Since reading of Mr. Beecher's troubles with roses it has occured to me that, despite the apparent tramping of the ground, the trouble might arise from its not having properly settled. It takes dirt some months to settle firmly in an excavation two feet deep, and no matter how firmly packed about the roots of the roses the constant settling would make it very difficult for them to "catch on," and I presume if they could have told their own story they would have complained that they "took two steps backward for every one forward".

Then there may have been trouble about his compost, especially if made with horse manure, which is altogether too heating for roses. A friend of mine who paid an enormous price for a quantity of compost last spring and made his beds up the same as Mr. Beecher describes, was disgusted because his roses did not grow right along and thrive and bloom, but on the contrary were in poor condition and covered with mildew in June.

I was requested to examine and account for the trouble, and pronounced it, ground not sufficiently settled, also too much rank horse manure. The remedy was removal of at least twelve inches of the compost and replacing it with good sweet soil; new soil if possible, nothing better than rotted turf from rich loamy soil of an old stump lot; fall planting of vigorous plants, with proper selection of varieties.

Mr. Beecher will probably find next spring that his beds have settled a good deal, and the compost will also be in better condition, and if he will fill up and round up with good soil, as above described, and put out vigorous plants with plenty of "faith and love" I believe he will succeed. I should not look for any trouble from the May beetle grubs during the first year of planting, especially where the old soil was removed, unless they were noticed in quantities in the new soil as it was filled in. They don't like compost at all, but do revel in a rich sweet new soil, just such as the roses like. However, I have never had serious trouble from them. My roses have been a great comfort to me for several years past, and it was a proud and happy day for me last June when my friend, the veteran John J. Thomas, came over from Union Springs to see them, and I hope for the return of many more such annual visits from him.

For nearly a week I was kept almost constantly i in my garden by callers "to see the roses," and it' was a week of great pleasure. I think the.rose that attracted the most attention of any in my collection of about one hundred varieties, was Eugene, which Mr. Thomas pronounced "surpassingly lovely." It certainly is my favorite of all my roses. Next comes Louis Van Houtte, so fragrant and of beautiful form, its rich velvety maroon contrasting so perfectly with the salmon-tinted silvery pink of the former. Then comes Baroness Rothschild, with its grand blooms rustling down in magnificent foliage, and La France, unequaled for fragrance; both rivals of Eugene, but lacking the beautiful shaded effect of the petals. Then Anne de Driesbach, with more carmine tint; then Jean Liabaud, darker and more velvety than Louis Van Houtte, but not of such good form or free-blooming qualities; then Captain Christy, difficult to manage, but magnificent when well grown, almost rivaling Baroness Rothschild; then Francois Michelon, large and of the finest form; then Alfred Colomb and Marie Bau-man - these two comprising all that one really needs among the red roses, although there are dozens of other good ones.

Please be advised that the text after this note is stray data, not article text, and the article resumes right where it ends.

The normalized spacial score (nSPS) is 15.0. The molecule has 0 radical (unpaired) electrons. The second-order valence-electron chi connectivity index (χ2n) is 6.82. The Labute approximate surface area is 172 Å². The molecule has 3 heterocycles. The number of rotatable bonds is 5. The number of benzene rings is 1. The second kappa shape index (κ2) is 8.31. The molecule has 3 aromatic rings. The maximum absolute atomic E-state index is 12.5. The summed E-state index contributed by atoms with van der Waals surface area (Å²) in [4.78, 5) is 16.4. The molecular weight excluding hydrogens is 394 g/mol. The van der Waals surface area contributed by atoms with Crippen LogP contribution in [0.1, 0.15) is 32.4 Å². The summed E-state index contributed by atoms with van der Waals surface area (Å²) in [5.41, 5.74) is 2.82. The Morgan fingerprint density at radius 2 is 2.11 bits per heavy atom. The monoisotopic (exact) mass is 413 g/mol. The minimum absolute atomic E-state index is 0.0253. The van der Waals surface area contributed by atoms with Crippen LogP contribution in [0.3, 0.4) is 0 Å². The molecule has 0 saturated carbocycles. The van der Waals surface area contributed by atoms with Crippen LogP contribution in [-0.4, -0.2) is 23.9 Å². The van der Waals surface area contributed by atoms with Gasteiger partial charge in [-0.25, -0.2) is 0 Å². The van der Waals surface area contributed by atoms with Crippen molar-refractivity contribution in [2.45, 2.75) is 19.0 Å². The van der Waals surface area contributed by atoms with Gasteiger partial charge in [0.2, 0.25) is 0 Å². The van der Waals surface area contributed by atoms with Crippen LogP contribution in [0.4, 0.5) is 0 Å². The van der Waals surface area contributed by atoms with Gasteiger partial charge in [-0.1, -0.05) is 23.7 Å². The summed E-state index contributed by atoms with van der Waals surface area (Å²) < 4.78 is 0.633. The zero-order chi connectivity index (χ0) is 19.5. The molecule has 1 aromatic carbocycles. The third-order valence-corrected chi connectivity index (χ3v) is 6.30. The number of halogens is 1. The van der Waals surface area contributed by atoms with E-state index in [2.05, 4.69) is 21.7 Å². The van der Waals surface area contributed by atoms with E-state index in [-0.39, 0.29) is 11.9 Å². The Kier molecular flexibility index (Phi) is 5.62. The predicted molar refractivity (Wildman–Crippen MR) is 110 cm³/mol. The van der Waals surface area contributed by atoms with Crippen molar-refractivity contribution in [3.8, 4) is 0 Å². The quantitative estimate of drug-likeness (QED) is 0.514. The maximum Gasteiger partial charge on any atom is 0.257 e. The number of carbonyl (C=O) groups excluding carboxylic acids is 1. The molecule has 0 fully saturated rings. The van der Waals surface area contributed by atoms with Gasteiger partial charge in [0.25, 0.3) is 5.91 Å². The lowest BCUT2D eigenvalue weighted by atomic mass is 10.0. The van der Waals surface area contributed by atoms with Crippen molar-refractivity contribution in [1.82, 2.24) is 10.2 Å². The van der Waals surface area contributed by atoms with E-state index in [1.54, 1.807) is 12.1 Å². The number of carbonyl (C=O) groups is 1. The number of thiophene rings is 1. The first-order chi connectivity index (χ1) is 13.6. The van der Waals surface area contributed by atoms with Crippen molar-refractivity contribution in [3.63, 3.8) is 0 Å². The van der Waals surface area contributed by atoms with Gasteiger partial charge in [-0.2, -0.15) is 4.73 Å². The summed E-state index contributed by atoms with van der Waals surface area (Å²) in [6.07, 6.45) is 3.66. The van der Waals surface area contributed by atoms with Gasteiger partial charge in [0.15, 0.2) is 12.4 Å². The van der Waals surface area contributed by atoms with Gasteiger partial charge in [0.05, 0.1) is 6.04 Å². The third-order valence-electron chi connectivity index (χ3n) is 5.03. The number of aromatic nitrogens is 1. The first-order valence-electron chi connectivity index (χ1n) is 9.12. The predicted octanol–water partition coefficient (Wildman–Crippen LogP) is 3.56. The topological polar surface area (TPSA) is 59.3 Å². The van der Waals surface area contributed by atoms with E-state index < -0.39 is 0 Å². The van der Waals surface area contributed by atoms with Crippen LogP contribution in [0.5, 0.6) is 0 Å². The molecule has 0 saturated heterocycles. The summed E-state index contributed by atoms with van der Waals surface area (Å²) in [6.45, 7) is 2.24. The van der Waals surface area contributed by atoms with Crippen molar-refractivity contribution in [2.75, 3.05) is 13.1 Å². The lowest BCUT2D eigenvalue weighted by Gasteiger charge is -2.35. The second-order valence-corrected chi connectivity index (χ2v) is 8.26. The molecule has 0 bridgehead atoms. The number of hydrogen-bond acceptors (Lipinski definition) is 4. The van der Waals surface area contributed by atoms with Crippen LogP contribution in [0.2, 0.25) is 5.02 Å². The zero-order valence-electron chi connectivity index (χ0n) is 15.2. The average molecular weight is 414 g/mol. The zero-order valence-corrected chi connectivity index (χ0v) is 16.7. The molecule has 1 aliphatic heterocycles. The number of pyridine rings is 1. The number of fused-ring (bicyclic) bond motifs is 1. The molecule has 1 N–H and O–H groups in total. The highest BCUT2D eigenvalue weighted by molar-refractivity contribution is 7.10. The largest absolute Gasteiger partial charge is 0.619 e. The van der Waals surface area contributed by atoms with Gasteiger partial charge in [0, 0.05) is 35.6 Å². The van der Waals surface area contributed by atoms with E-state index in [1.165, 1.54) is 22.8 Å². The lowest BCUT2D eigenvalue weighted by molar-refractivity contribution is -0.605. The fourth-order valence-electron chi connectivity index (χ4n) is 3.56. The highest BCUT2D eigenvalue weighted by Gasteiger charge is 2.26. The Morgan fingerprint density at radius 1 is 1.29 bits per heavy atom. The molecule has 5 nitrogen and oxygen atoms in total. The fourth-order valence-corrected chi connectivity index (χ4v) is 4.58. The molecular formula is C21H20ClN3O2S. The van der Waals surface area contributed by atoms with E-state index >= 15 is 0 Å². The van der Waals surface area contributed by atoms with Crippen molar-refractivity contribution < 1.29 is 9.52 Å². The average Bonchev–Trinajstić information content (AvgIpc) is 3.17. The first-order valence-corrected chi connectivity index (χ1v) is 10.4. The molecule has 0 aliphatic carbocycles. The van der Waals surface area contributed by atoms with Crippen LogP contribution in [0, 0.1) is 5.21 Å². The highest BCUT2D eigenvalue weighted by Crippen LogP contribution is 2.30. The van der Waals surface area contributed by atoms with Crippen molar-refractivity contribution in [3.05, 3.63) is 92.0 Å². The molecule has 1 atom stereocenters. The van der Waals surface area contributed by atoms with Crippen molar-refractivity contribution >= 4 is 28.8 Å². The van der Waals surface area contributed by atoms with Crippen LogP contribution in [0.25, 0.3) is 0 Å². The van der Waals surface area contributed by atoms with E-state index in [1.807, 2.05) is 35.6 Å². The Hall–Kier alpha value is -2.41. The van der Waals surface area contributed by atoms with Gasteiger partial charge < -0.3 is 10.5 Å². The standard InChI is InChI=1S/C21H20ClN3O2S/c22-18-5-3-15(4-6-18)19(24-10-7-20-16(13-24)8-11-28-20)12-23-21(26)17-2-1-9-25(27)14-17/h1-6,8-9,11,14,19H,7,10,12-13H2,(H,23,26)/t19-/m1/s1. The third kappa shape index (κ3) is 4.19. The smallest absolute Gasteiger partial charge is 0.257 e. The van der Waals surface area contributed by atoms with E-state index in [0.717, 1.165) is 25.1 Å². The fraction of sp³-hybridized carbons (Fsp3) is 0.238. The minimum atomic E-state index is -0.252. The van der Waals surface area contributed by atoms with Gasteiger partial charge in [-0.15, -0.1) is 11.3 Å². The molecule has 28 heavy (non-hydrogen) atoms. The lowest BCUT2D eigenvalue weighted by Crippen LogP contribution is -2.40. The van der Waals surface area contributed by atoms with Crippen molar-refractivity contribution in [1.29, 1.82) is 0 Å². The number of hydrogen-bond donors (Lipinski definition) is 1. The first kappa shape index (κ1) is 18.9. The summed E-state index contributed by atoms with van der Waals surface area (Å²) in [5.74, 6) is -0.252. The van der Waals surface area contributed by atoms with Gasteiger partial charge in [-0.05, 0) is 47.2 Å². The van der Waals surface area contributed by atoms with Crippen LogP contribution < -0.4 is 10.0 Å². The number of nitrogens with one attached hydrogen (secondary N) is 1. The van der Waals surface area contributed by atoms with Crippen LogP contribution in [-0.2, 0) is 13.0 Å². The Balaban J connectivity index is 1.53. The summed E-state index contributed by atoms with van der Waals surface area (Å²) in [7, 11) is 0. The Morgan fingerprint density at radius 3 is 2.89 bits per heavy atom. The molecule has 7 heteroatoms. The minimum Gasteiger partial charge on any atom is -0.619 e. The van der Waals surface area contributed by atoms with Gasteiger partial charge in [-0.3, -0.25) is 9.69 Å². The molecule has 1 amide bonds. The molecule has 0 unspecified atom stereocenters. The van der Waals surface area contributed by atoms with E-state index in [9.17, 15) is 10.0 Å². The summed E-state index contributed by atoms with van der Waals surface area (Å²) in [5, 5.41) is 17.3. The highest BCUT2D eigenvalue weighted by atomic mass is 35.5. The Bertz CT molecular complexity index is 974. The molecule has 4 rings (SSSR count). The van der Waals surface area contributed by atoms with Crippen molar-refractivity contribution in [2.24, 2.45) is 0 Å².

Gen. Jacqueminot and Jules Margottin are valuable for making a great show in the beds, a perfect mass of bloom, but are of no use for cutting in comparison with any of the above. Other valuable and beautiful roses are, Mabel Morrison, the only good white; Marguerite de St. Amande, for perpetual flowering; Prince Camille and Xavier Olibo, beautiful dark roses; J. B. Camm and Ettienne Levet, both very fine; also, Charles Lefebvre, Marquise de Castellane, Marie Rudy, Horace Vernet, Fisher Holmes, Mad. Gabrielle Luizot and Glory of Cheshunt, the latter new and very promising.

The above comprise the best of my Hybrid Perpetual roses. The first eight or ten are real sensational beauties, particularly the first five. Nearly all of them are budded on Manetti, which gives much finer blooms than they would on own roots. Among the Hybrid Teas the only two which I have found valuable are La France and Captain Christy, both mentioned among the Hybrid Per-petuals, where they seem to hold their own very well for hardiness and vigor of growth. Those sent out by Bennett in 1879 I tried faithfully for two years, but was unable to make them grow. Two of the H. Noisettes have given me great satisfaction, viz.: Elise Balle White and Mad. Auguste Persin, pink and with delicious old-fashioned fragrance. Also the new Polyantha, Cecile Bonum, of a salmon tint, not much bigger than a butter-cup, and quite as free blooming. The Moss roses are great favorites of mine and Gracilis is altogether the most beautiful, both in bud and flower. The Crested is unique and beautiful in bud, and the old common Moss, far better than most of the new ones and, so dear to the heart of my childhood, will always find a place in my garden.

Auburn, N. Y.